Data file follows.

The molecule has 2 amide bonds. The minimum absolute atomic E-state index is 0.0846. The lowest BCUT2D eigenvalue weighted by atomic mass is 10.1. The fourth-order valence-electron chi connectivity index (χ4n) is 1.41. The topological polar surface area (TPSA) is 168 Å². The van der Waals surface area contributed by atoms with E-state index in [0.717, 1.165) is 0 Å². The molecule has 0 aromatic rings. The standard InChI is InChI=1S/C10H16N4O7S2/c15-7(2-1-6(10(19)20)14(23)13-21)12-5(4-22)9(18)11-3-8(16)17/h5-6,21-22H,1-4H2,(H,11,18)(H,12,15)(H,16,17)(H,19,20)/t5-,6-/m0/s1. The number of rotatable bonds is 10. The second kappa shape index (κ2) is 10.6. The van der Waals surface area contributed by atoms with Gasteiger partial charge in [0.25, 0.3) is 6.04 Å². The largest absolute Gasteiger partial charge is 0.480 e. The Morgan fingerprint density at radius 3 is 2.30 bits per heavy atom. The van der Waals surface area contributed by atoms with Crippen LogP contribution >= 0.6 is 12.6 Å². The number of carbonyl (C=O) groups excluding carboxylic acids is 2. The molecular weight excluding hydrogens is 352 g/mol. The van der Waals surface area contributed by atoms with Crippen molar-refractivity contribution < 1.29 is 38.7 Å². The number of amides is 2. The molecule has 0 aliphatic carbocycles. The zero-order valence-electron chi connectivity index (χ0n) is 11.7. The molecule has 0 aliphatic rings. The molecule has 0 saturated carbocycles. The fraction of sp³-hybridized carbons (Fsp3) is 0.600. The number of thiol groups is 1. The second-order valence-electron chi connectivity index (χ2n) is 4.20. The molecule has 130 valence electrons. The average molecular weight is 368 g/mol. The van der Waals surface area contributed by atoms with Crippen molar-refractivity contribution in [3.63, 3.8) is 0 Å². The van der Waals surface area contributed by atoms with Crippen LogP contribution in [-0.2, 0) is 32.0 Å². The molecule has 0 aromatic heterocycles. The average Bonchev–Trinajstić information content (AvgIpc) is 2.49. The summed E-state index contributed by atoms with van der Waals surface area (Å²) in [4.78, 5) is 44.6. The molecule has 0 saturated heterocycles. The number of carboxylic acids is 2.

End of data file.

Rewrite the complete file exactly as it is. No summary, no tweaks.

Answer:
The molecule has 2 amide bonds. The minimum absolute atomic E-state index is 0.0846. The lowest BCUT2D eigenvalue weighted by atomic mass is 10.1. The fourth-order valence-electron chi connectivity index (χ4n) is 1.41. The topological polar surface area (TPSA) is 168 Å². The van der Waals surface area contributed by atoms with E-state index in [0.717, 1.165) is 0 Å². The molecule has 0 aromatic rings. The standard InChI is InChI=1S/C10H16N4O7S2/c15-7(2-1-6(10(19)20)14(23)13-21)12-5(4-22)9(18)11-3-8(16)17/h5-6,21-22H,1-4H2,(H,11,18)(H,12,15)(H,16,17)(H,19,20)/t5-,6-/m0/s1. The number of rotatable bonds is 10. The second kappa shape index (κ2) is 10.6. The van der Waals surface area contributed by atoms with Gasteiger partial charge in [0.25, 0.3) is 6.04 Å². The largest absolute Gasteiger partial charge is 0.480 e. The Morgan fingerprint density at radius 3 is 2.30 bits per heavy atom. The van der Waals surface area contributed by atoms with Crippen LogP contribution >= 0.6 is 12.6 Å². The number of carbonyl (C=O) groups excluding carboxylic acids is 2. The molecular weight excluding hydrogens is 352 g/mol. The van der Waals surface area contributed by atoms with Crippen molar-refractivity contribution < 1.29 is 38.7 Å². The number of amides is 2. The molecule has 0 aliphatic carbocycles. The zero-order valence-electron chi connectivity index (χ0n) is 11.7. The molecule has 0 aliphatic rings. The molecule has 0 saturated carbocycles. The fraction of sp³-hybridized carbons (Fsp3) is 0.600. The number of thiol groups is 1. The second-order valence-electron chi connectivity index (χ2n) is 4.20. The molecule has 130 valence electrons. The average molecular weight is 368 g/mol. The van der Waals surface area contributed by atoms with Crippen molar-refractivity contribution in [3.63, 3.8) is 0 Å². The van der Waals surface area contributed by atoms with Crippen LogP contribution in [-0.2, 0) is 32.0 Å². The molecule has 0 aromatic heterocycles. The average Bonchev–Trinajstić information content (AvgIpc) is 2.49. The summed E-state index contributed by atoms with van der Waals surface area (Å²) in [4.78, 5) is 44.6. The molecule has 0 saturated heterocycles. The number of carboxylic acids is 2.